Smith v. Rivard

Filing 13

MEMORANDUM OPINION and ORDER Denying Petition for Writ of Habeas Corpus, Denying a Certificate of Appeabability, Denying Permission to Appeal in Forma Pauperis, Denying Motion to Appoint Counsel 10 , Denying Motion for Extension of Time to File Reply 7 , and Denying Motion to Stay Petition 2 - Signed by District Judge Judith E. Levy. (FMos)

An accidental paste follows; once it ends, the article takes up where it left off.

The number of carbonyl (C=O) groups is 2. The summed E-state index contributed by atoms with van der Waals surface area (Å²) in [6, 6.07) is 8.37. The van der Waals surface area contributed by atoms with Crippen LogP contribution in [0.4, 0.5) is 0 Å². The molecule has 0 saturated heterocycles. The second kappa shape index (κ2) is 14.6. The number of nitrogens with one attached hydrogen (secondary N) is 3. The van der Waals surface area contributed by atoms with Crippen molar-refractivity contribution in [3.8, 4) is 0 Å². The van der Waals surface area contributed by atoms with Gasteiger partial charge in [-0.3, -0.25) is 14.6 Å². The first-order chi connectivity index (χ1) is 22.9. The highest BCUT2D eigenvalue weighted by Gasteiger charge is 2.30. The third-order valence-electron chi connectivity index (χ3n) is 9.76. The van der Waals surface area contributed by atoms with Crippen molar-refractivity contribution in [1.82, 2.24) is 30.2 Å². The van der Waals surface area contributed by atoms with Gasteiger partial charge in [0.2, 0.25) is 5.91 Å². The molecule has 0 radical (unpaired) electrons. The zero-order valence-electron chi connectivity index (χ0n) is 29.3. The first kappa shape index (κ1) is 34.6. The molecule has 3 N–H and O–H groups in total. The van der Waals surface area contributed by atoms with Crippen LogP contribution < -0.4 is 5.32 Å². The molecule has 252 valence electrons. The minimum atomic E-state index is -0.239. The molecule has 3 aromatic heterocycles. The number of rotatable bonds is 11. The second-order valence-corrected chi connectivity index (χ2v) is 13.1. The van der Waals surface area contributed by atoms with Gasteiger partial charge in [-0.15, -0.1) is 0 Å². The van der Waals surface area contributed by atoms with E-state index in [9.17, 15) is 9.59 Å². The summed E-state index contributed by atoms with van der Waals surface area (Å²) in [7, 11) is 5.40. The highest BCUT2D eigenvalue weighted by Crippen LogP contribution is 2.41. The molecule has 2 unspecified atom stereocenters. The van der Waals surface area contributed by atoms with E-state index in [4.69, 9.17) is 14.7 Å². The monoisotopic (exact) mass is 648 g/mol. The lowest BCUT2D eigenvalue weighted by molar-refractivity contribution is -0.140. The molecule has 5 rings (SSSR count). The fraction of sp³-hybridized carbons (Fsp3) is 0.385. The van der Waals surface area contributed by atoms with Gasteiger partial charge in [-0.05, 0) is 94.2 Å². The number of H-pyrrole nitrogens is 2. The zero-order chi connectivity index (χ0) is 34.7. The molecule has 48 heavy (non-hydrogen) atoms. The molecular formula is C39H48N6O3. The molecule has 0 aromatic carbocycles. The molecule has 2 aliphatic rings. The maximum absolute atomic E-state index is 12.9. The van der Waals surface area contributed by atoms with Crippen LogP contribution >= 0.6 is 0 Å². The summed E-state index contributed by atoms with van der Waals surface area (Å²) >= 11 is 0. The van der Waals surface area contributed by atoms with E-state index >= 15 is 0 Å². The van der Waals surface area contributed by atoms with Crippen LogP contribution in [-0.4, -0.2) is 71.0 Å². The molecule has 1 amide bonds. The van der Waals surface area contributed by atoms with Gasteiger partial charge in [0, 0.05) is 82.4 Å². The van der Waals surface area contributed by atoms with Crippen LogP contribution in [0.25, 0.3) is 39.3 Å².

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UNITED STATES DISTRICT COURT EASTERN DISTRICT OF MICHIGAN SOUTHERN DIVISION William Smith, Petitioner, v. Case No. 16-cv-10208 Judith E. Levy United States District Judge Steven Rivard, Mag. Judge Anthony P. Patti Respondent. ________________________________/ OPINION AND ORDER DENYING PETITION FOR WRIT OF HABEAS CORPUS, DENYING A CERTIFICATE OF APPEALABILITY, DENYING PERMISSION TO APPEAL IN FORMA PAUPERIS, DENYING MOTION TO APPOINT COUNSEL [10], DENYING MOTION FOR EXTENSION OF TIME TO FILE REPLY [7], AND DENYING MOTION TO STAY PETITION [12] This is a habeas case brought by a Michigan prisoner under 28 U.S.C. ' 2254. Petitioner William Smith was convicted after a jury trial in the Wayne Circuit Court of second-degree murder, MICH. COMP. LAWS ' 750.317, and he was sentenced as a fourth-time habitual felony offender to a term of fifty to eighty years’ imprisonment. The pro se petition raises eight claims: (1) insufficient evidence was presented at trial to sustain Petitioner’s conviction, (2) the admission of gruesome autopsy photographs rendered Petitioner’s trial fundamentally unfair, (3) a police officer impermissibly testified that a prosecution witness was truthful, (4) the verdict went against the great weight of the evidence, (5) an insufficient foundation was offered for admission of the autopsy photographs, (6) the admission of hearsay evidence rendered the evidence supporting the conviction insufficient, (7) the cumulative effect of trial errors violated due process, and (8) the prosecutor committed misconduct. The Court will deny the petition because the claims are without merit. The Court will also deny Petitioner a certificate of appealability and deny him permission to proceed on appeal in forma pauperis. Petitioner’s motions for appointment of counsel and to stay his petition will also be denied. I. Background The Court recites verbatim the relevant facts relied upon by the Michigan Court of Appeals, which are presumed correct on habeas review pursuant to 28 U.S.C. § 2254(e)(1). Wagner v. Smith, 581 F.3d 410, 413 (6th Cir. 2009). Defendants’ convictions arise from the fatal beating of 52– year–old Dale Glenn outside defendant McConer’s Detroit home in the late evening of July 28, 2011. The prosecutor’s theory at trial was that defendants Smith and McConer beat 2 Glenn because they suspected him of stealing. The prosecution’s principal witness, DB, was sitting outside defendant McConer’s house during the offense. According to DB, as Glenn was walking down the street, defendant Smith called him over. When Glenn approached, defendant Smith struck Glenn in the head with a 40–ounce beer bottle, causing Glenn to fall to the cement sidewalk. Defendant Smith then kicked and stomped Glenn several times in his head and face. Defendant McConer, who had been barbequing nearby, then walked over and joined in the assault by kicking Glenn in the lower part of his body. Both defendants stopped the beating because of oncoming cars. The defendants then carried Glenn across the street and left him in a vacant field. Glenn was discovered and taken to the hospital where he died on July 30, 2011, from blunt force head trauma. The defense theory for both defendants was that they were not involved in Glenn's death. Both defendants argued that DB, who admittedly had consumed 160 ounces of beer that evening, and the other prosecution witnesses were not credible. They were convicted and sentenced as outlined above and now appeal as of right. People v. Smith, No. 309422, 2014 WL 1510056, at *1 (Mich. Ct. App. Apr. 15, 2014). After he was sentenced, Petitioner filed an appeal of right. His appellate counsel filed a brief on appeal raising three claims: I. Was Appellant denied due process when he was convicted of second-degree murder where the prosecutor failed to prove that his acts or encouragement, as either a principal or an 3 aider and abettor, caused the death, and because of these proof deficiencies must his conviction be vacated? II. Did the judge deny Appellant a fair trial by admitting, over objection, two particularly gruesome autopsy photographs that were far more prejudicial than probative? III. Was Appellant denied a fair trial by Sergeant McGinnis’ “human lie-detector” testimony, in which he told the jury that eyewitness Darral Bolden was being truthful and was counsel ineffective for not moving for a mistrial? Petitioner also filed a supplemental pro se brief raising the following claims: I. Is the Defendant entitled to a new trial where witnesses testimony contradicts indisputable facts and defies realities? II. Was the Defendant denied his due process rights where the probative force of photographs were substantially out weighed by the danger of unfair prejudice? III. Did the trial court err in violation of the Defendants due process rights where insufficient evidence was presented at trial to sustain his conviction? IV. The cumulative effect of errors. V. Did the prosecutor violate Defendants due process rights by prodigious use of improper testimony and knowingly make improper comments to the jury in closing arguments? 4 The Michigan Court of Appeals affirmed Petitioner’s conviction in an unpublished opinion. Smith, 2014 WL 1510056, at *17. Petitioner subsequently filed an application for leave to appeal in the Michigan Supreme Court which raised the same claims as in the Michigan Court of Appeals. The Michigan Supreme Court denied the application because it was not persuaded that the questions presented should be reviewed by the Court. People v. Smith, 497 Mich. 1026 (2015) (table). II. Standard of Review 28 U.S.C. § 2254(d)(1) curtails a federal court’s review of claims raised by a state prisoner in a habeas action if they were adjudicated on the merits by the state courts. Relief is barred under this section unless the state court adjudication was contrary to or resulted in an unreasonable application of clearly established Supreme Court law. “A state court’s decision is ‘contrary to’ . . . clearly established law if it ‘applies a rule that contradicts the governing law set forth in [Supreme Court cases]’ or if it ‘confronts a set of facts that are materially indistinguishable from a decision of [the Supreme] Court and nevertheless arrives at a result different from [this] precedent.’” 5 Mitchell v. Esparza, 540 U.S. 12, 15-16 (2003) (per curiam), quoting Williams v. Taylor, 529 U.S. 362, 405-06 (2000). “[T]he ‘unreasonable application’ prong of the statute permits a federal habeas court to ‘grant the writ if the state court identifies the correct governing legal principle from [the Supreme] Court but unreasonably applies that principle to the facts’ of petitioner’s case.” Wiggins v. Smith, 539 U.S. 510, 520 (2003) quoting Williams, 529 U.S. at 413. “A state court’s determination that a claim lacks merit precludes federal habeas relief so long as ‘fairminded jurists could disagree’ on the correctness of the state court’s decision.” Harrington v. Richter, 562 U.S. 86, 101 (2011), quoting Yarborough v. Alvarado, 541 U.S. 652, 664 (2004); see also Woods v. Etherton, ___ U.S. _____, 136 S.Ct. 1149, 1152 (2016) (habeas relief precluded if state court decision is “not beyond the realm of possibility [from what] a fairminded jurist could conclude.”) “Section 2254(d) reflects the view that habeas corpus is a guard against extreme malfunctions in the state criminal justice systems, not a substitute for ordinary error correction through appeal. . . . As a condition for obtaining habeas corpus from a federal court, a state prisoner must show that the state court’s ruling on the claim being 6 presented in federal court was so lacking in justification that there was an error well understood and comprehended in existing law beyond any possibility for fairminded disagreement.” Richter, 562 U.S. at 103. III. Analysis A. Sufficiency of the Evidence Petitioner’s first, fourth, and sixth habeas claims challenge the sufficiency of the evidence to support his conviction. His first claim asserts that insufficient evidence was presented at trial to show that his acts, as either the principal or as an aider/abettor, caused the death of the victim. His fourth claim asserts that the verdict was “against the great weight of the evidence,” warranting a new trial. And his sixth claim asserts that if inadmissible hearsay statements are subtracted from the evidence, then the remaining admissible evidence was insufficient to sustain his conviction. A “daunting, doubly deferential standard of review” applies to a sufficiency-of-the-evidence inquiry on habeas review. Keys v. Booker, 798 F.3d 442, 450 (6th Cir. 2015). First, a review “must determine whether, viewing the trial testimony and exhibits in the light most favorable to the prosecution, any rational trier of fact could have found 7 the essential elements of the crime beyond a reasonable doubt.” Brown v. Konteh, 567 F.3d 191, 205 (6th Cir. 2009) (citing Jackson v. Virginia, 443 U.S. 307, 319 (1979)). Second, even if the reviewing court concludes that a rational trier of fact could not have found the petitioner guilty beyond a reasonable doubt, it “must still defer to the state appellate court’s sufficiency determination as long as it is not unreasonable.” Id. As an initial matter, Petitioner erroneously claims that the Court must subtract out evidence that he argues should have been excluded as inadmissible hearsay. In assessing the sufficiency of the evidence the Court is required to weigh all of the evidence, even that evidence which was improperly admitted. See Lockhart v. Nelson, 488 U.S. 33, 38-39 (1988) (in assessing whether the evidence was sufficient for purposes of determining whether retrial is permitted under the Double Jeopardy Clause, court looks at all of the evidence admitted, even that which was improperly admitted); Kowalak v. Scutt, 712 F.Supp.2d 657, 681 (E.D. Mich. 2010). Accordingly, the Court is required to consider even the allegedly improperly admitted hearsay evidence in determining whether constitutionally sufficient evidence was presented to support the conviction. 8 Under Michigan law, to establish the crime of second-degree murder, the prosecution must prove: (1) a death, (2) caused by an act of the defendant, (3) committed with malice, and (4) without justification or excuse. People v. Smith, 478 Mich 64, 70 (2007). “Malice” is defined as “the intent to kill, the intent to cause great bodily harm, or the intent to do an act in wanton and willful disregard of the likelihood that the natural tendency of such behavior is to cause death or great bodily harm.” People v. Goecke, 457 Mich. 442, 464 (1998). Malice may be inferred from the use of a weapon, from circumstantial evidence, or from evidence that the defendant intentionally set into motion a force likely to cause either death or great bodily harm. People v. Roper, 286 Mich. App. 77, 84-86 (2009). Petitioner’s claim does not present a close question. According to Darral Bolden’s testimony, Petitioner was the person who called the victim over from across the street just prior to the attack. When the victim leaned over the gate, Petitioner hit him with a forty-ounce glass bottle causing the victim to fall to the sidewalk. Bolden testified that Petitioner then started stomping and kicking the victim in the face. McConer then joined in the stomping of the victim. 9 According to Bolden, the beating lasted around three minutes. The victim was lying on the ground the whole time without defending himself as he was being kicked by Petitioner and McConer. The two men only stopped kicking the victim when cars drove down the street. After the cars passed, Petitioner and McConer dragged the victim across the street. Smith and McConer then returned to McConer’s house. Bolden recalled Petitioner saying something about the victim deserving the beating for stealing. According to the testimony of the medical examiner, the victim suffered multiple injuries to his head and right eye. The victim had fractures to the bones around the eye, and the eye itself was filled with blood and extruded from the socket. The victim’s head had a continuous layer of hemorrhage under the scalp, indicating that many blows were inflicted. The victim also had numerous fractures to the skull, extensive injuries in the layer between the skull and the brain, and injuries to the right hemisphere of the brain itself. The cause of death was multiple blunt force trauma to the head. Given the eyewitness testimony of Bolden and the testimony of the medical examiner, the jury was presented with sufficient evidence 10 to allow them to find beyond a reasonable doubt that Petitioner attacked the victim with any of the three versions of malice. Viewing the evidence most favorably to the prosecution, Petitioner intentionally incapacitated the victim by striking him with the bottle, and then he proceeded to stomp him to death by kicking him in the head for a period of minutes. Even on direct review, a court may not “reweigh the evidence, reevaluate the credibility of witnesses, or substitute [its] judgment for that of the jury.” Brown v. Konteh, 567 F.3d 191, 205 (6th Cir. 2009). The state appellate court’s conclusion that the evidence presented against Petitioner was sufficient to support his conviction was not unreasonable. Petitioner argues that there was evidence presented that no glass was found in the victim’s wound or on the sidewalk, that Boldin was examined with leading questions, and that McConer struck the fatal blows after the victim was dragged across the street. But these assertions ignore the standard requiring the Court to view the evidence most favorably to the prosecution while assuming that the jury resolved conflicts in the evidence in favor of the prosecution. White v. Steele, 602 F.3d 707, 709 (6th Cir. 2009). A habeas court must defer to the fact 11 finder for its assessment of the credibility of witnesses. Matthews v. Abramajtys, 319 F.3d 780, 788 (6th Cir. 2003). Finally, Petitioner’s fourth claim makes the related argument that the “great weight of the evidence” was contrary to the verdict and entitles him to a new trial. This claim is a state-law evidentiary claim that is not cognizable on habeas review. See Wainright v. Goode, 464 U.S. 78, 84 (1983) (holding that only federal constitutional claims are cognizable on habeas review). Accordingly, none of Petitioner’s claims concerning the sufficiency of the evidence provide a basis for granting habeas relief. B. Autopsy Photographs Petitioner’s second claim asserts that admission of exhibits from the medical examiner, depicting the condition of the victim’s body and showing the extruded eyeball, were so inflammatory so as to render his trial fundamentally unfair in violation of due process. The Sixth Circuit repeatedly has held that the introduction of graphic photographs of a victim’s corpse in a murder case does not offend the Constitution when there is some legitimate evidentiary purpose for demonstrating the nature of the injuries. See, e.g., Biros v. 12 Bagley, 422 F.3d 379, 391 (6th Cir. 2005) (“The [state] court found, however, that the photographs were properly admitted as they demonstrated that Biros beat Engstrom rather severely and meticulously dissected her body with two different knives.”); Frazier v. Huffman, 343 F.3d 780, 789 (6th Cir. 2003) (“The Ohio Supreme Court directly addressed this evidentiary issue, concluding that the multiple photographs ‘were introduced during the coroner’s testimony to illustrate the testimony,’ that ‘[e]ach photograph presents a different perspective of the victim,’ and that the photographs ‘were used to illustrate’ the nature of the encounter that immediately preceded Skiba’s death.”) (citation omitted); Cooey v. Coyle, 289 F.3d 882, 893 (6th Cir. 2002) (observing that “although the photographs were gruesome, they were highly probative”). Here, the photographs were relevant to illustrate the trial testimony regarding the extent of the victim’s injuries and were relevant to demonstrate the degree of malice with which the assault was conducted. Certainly, the photographs in this case were less inflammatory than in Biros, where the Sixth Circuit upheld the admission of photographs depicting a victim’s severed head, severed 13 breast, and severed body parts placed near the victim’s torso. Biros, 422 F.3d at 391. Accordingly, Petitioner cannot establish a due process violation arising from admission of the photographs. Petitioner’s related fifth claim asserts that the prosecutor failed to offer a proper evidentiary foundation for admission of the photographs. As previously discussed, the Michigan Court of Appeals’ resolution of this issue of state evidentiary law cannot be questioned by this Court. Wainwright, 464 U.S. at 84. The Sixth Circuit has repeatedly recognized that a state court's interpretation of state law, including one announced on direct appeal of the challenged conviction, binds a federal court sitting in habeas corpus. Stumpf v. Robinson, 722 F.3d 739, 746 n.6 (6th Cir. 2013) (collecting cases). Thus, the Michigan Court of Appeals’ determination that the photographs were admissible under the Michigan Rules of Evidence conclusively resolves this state law issue against Petitioner. Petitioner’s second and fifth claims therefore do not provide a basis for granting habeas relief. C. Admission of Testimony that Witness was Truthful 14 Petitioner’s third claim asserts that his trial was rendered fundamentally unfair when a police officer testified that Bolden’s statement to him was truthful. The testimony in question occurred on cross examination of the police officer. When defense counsel questioned the officer about Bolden’s statement that the bottle shattered when the victim was struck, he asked: “Of course, we never know if [Bolden] was telling the truth about that or not, do we?” The officer responded, “I believe he was.” Smith, 2014 WL 1510056, at *12-13. This brief exchange, prompted by defense counsel’s question during the course of a severalday long trial, did not render Petitioner’s entire trial fundamentally unfair. See, e.g., Maldonado v. Wilson, 416 F.3d 470, 477 (6th Cir. 2005) (holding that state appellate court’s decision to uphold conviction, despite arguably erroneous admission on redirect of police officer’s testimony that key prosecution witness passed “test” for truthfulness, was not contrary to or unreasonable application of federal due process law, in that statements implying truth testing do not render trial fundamentally unfair). This claim is without merit. D. Cumulative Error 15 Petitioner’s seventh claim asserts that the cumulative effect of the alleged trial errors rendered his trial unfair. The claim is not cognizable. No United States Supreme Court precedent recognizes the cumulative error doctrine. Under the Antiterrorism and Effective Death Penalty Act (“AEDPA”), a court only may grant habeas relief based on a misapplication of Supreme Court law. Bailey v. Mitchell, 271 F.3d 652, 655 (6th Cir. 2001). Both because he has failed to demonstrate any errors to aggregate and because his claim depends on non-Supreme Court precedent, Petitioner is not entitled to habeas corpus relief on this ground. Baze v. Parker, 371 F.3d 310, 330 (6th Cir. 2004). E. Prosecutorial Misconduct Petitioner’s eighth and final claim asserts that the prosecutor committed misconduct. He alleges that the prosecutor improperly informed the jury that defense counsel was requesting Petitioner be convicted of the lesser crime of manslaughter, vouched for the credibility of her witnesses, appealed for sympathy for the victim, and indicated secret knowledge of Petitioner’s guilt. To be entitled to habeas relief on a prosecutorial misconduct claim, the petitioner must show that the prosecutor’s conduct so 16 infected the trial so as to render the conviction fundamentally unfair. Parker v. Matthews, ___ U.S. _____, 132 S. Ct. 2148, 2153 (2012); Gillard v. Mitchell, 445 F.3d 883, 897 (6th Cir. 2006) (citing Donnelly v. DeChristoforo, 416 U.S. 637, 643 (1974)). If the misconduct was harmless, then as a matter of law, there was no due-process violation. See Greer v. Miller, 483 U.S. 756, 765 & n.7 (1987). In federal habeas, this means asking whether the error “had substantial and injurious effect or influence in determining the jury’s verdict.” Brecht v. Abrahamson, 507 U.S. 619, 623, 637-38 (1993) (quoting Kotteakos v. United States, 328 U.S. 750, 776 (1946)); see also Fry v. Pliler, 551 U.S. 112, 121-22 (2007). With respect to the first allegation, immediately after the comment regarding manslaughter was made, a side-bar was held after which the trial court instructed the jury that the prosecutor’s remark is “absolutely not accurate. [Defense counsel is] not asking anything.” The court then directed the jury to disregard the remark. Smith, 2014 WL 1510056, *16. Jurors are presumed to follow their instructions. United States v. Olano, 507 U.S. 725, 740 (1993). Indeed, Darden itself contemplated that jury instructions could cure potential misconduct. 17 See Darden, 477 U.S. at 182 (finding significant that the trial court “instructed the jurors several times that their decision was to be made on the basis of the evidence alone, and that the arguments of counsel were not evidence”). The trial court’s instruction here to disregard the comment cured any prejudice caused by the remark. Petitioner’s remaining allegations do not find support in the record. Nothing in the transcript indicates that the prosecutor expressed a personal opinion of Petitioner’s guilt based on secret information. Her closing argument was based on the evidence presented at trial. The prosecutor’s inferences about what happened derived from Bolden’s description of the assault. Nor did the prosecutor play to the sympathies of the jury – her use of the autopsy photographs were relevant to show the brutal extent of the assault and supported her position that Petitioner acted with malice. There was no impropriety in any of the complained-of arguments, and this claim does not merit habeas relief. F. Motion for Appointment of Counsel Petitioner filed a motion for appointment of counsel. The constitutional right to counsel in criminal proceedings provided by the 18 Sixth Amendment does not apply to an application for writ of habeas corpus, which is a civil proceeding. Cobas v. Burgess, 306 F.3d 441, 444 (6th Cir. 2002). The Court has broad discretion in determining whether counsel should be appointed. Childs v. Pellegrin, 822 F.2d 1382, 1384 (6th Cir. 1987). A habeas petitioner may obtain representation at any stage of the case “[w]henever the United States magistrate or the court determines that the interests of justice so require.” 18 U.S.C. § 3006A(a)(2)(B). In this case, the Court has determined that none of Petitioner’s claims merit relief, and therefore appointment of counsel would serve no useful purpose. IV. Motion to Stay Petition On February 27, 2017, Petitioner filed a motion to stay his petition so that he can return to the state court to exhaust claims regarding the scored of the sentencing guidelines by the trial court. (Dkt. 12.) A federal district court has discretion to stay a petition to allow a petitioner to present unexhausted claims to the state courts and then return to federal court on a perfected petition. Rhines v. Weber, 544 U.S. 269, 276 (2005). Stay and abeyance is not available, however, where a petitioner’s unexhausted claims are “plainly meritless.” 19 277. The Court will deny the motion to stay the petition because Petitioner's unexhausted sentencing guideline claims cannot form the basis for granting future federal habeas relief. That is, his unexhausted claims would be "plainly meritless" on federal habeas review after he exhausts them in the state courts. First, any argument that the sentencing guidelines were scored incorrectly under state law is not cognizable. A state trial “court’s alleged misinterpretation of state sentencing guidelines . . . is a matter of state concern,” Howard v. White,76 F. App'x 52, 53 (6th Cir. 2003), and “federal habeas corpus does not lie for errors of state law.” Lewis v. Jeffers, 497 U.S. 764, 780 (1990). Consequently, Petitioner’s allegation that the trial court incorrectly scored the offense variables of the state sentencing guidelines is not a cognizable claim. Tironi v. Birkett, 252 F. App'x 724, 725 (6th Cir. 2007). As for Petitioner’s Sixth Amendment claim, the United States Supreme Court ruled that any fact that increases the mandatory minimum sentence for a crime is an element of the criminal offense that must be proven beyond a reasonable doubt. Alleyne v. United States, ___ U.S. _____, 133 S. Ct. 2151, 2155 (2013). Alleyne is an extension of the 20 Supreme Court’s holdings in Apprendi v. New Jersey, 530 U.S. 466 (2000) and Blakely v. Washington,542 U.S. 296 (2004), which held that any fact that increases or enhances a penalty for a crime beyond the prescribed statutory maximum for the offense must be submitted to the jury and proven beyond a reasonable doubt. Alleyne, however, is inapplicable to Petitioner’s case because it “dealt with judge-found facts that raised the mandatory minimum sentence under a statute, not judge-found facts that trigger an increased guidelines range.” See United States v. Cooper, 739 F.3d 873, 884 (6th Cir. 2014); see also United States v. James,575 F. App'x 588, 595 (6th Cir. 2014) (collecting cases and noting that at least four postAlleyne unanimous panels of the Sixth Circuit have “taken for granted that the rule of Alleyne applies only to mandatory minimum sentences.”); Saccoccia v. Farley, 573 F. App'x 483, 485 (6th Cir. 2014) (“But Alleyne held only that ‘facts that increase a mandatory statutory minimum [are] part of the substantive offense.’ . . . It said nothing about guidelines sentencing factors. . . .”). Petitioner’s claim concerns judicial findings that set the guideline range for his minimum sentence. The Sixth Circuit has ruled that Alleyne did not decide the question 21 whether judicial factfinding under Michigan’s indeterminate sentencing scheme violates the Sixth Amendment. See Kittka v. Franks, 539 F. App'x 668, 673 (6th Cir. 2013) (unpublished). Petitioner points to the fact that the Michigan Supreme Court relied on Alleyne in holding that Michigan’s Sentencing Guidelines scheme violated the Sixth Amendment right to a jury trial. See People v. Lockridge, 498 Mich. 358 (2015). Petitioner cannot rely on a state court decision, however, to obtain federal habeas relief. The § 2254(d) standard of review prohibits the use of lower court decisions in determining whether a habeas petitioner’s federal constitutional rights were violated. Miller v. Straub, 299 F. 3d 570, 578-579 (6th Cir. 2002). “The Michigan Supreme Court’s decision in Lockridge does not render the result ‘clearly established’ for purposes of habeas review.” Haller v. Campbell, No. 1:16-CV-206, 2016 WL 1068744, at *5 (W.D. Mich. Mar. 18, 2016). Accordingly, Lockridge cannot form the basis for granting any future federal habeas relief. Nor does it appear that the state courts will give Petitioner the benefit of that decision on postconviction review. The Michigan Supreme Court made its holding in Lockridge applicable only to cases still pending on direct review. 22 Lockridge, 498 Mich. at 396. Petitioner’s direct review ended on May 28, 2015, when the Michigan Supreme Court denied relief, and Lockridge was issued about two months later on July 29, 2015. The Court therefore denies Petitioner’s motion to stay this case. V. Certificate of Appealability In order to appeal the Court=s decision, Petitioner must obtain a certificate of appealability. To obtain a certificate of appealability, a prisoner must make a substantial showing of the denial of a constitutional right. 28 U.S.C. § 2253(c)(2). To demonstrate this denial, the applicant is required to show that reasonable jurists could debate whether the petition should have been resolved in a different manner, or that the issues presented were adequate to deserve encouragement to proceed further. Slack v. McDaniel, 529 U.S. 473, 483-84 (2000). A federal district court may grant or deny a certificate of appealability when the court issues a ruling on the habeas petition. Castro v. United States, 310 F.3d 900, 901 (6th Cir. 2002). Here, jurists of reason would not debate whether the petition should have been resolved in a different manner because Petitioner’s claims are completely devoid of merit. The Court will also deny permission to appeal in forma pauperis because 23 any appeal of this decision cannot be taken in good faith. 28 U.S.C. ' 1915(a)(3). VI. Conclusion For the reasons set forth above, it is hereby ordered that: The petition for a writ of habeas corpus is DENIED; A certificate of appealability is DENIED; Permission to appeal in forma pauperis is DENIED; and Petitioner’s motions for appointment of counsel (Dkt. 10), motion for extension to time to file a reply to the response (Dkt. 7), and motion to stay this petition (Dkt. 12) are DENIED. IT IS SO ORDERED. Dated: May 18, 2017 Ann Arbor, Michigan s/Judith E. Levy JUDITH E. LEVY United States District Judge CERTIFICATE OF SERVICE The undersigned certifies that the foregoing document was served upon counsel of record and any unrepresented parties via the Court’s ECF System to their respective email or First Class U.S. mail addresses disclosed on the Notice of Electronic Filing on May 18, 2017. s/Felicia M. Moses FELICIA M. MOSES Case Manager 24 25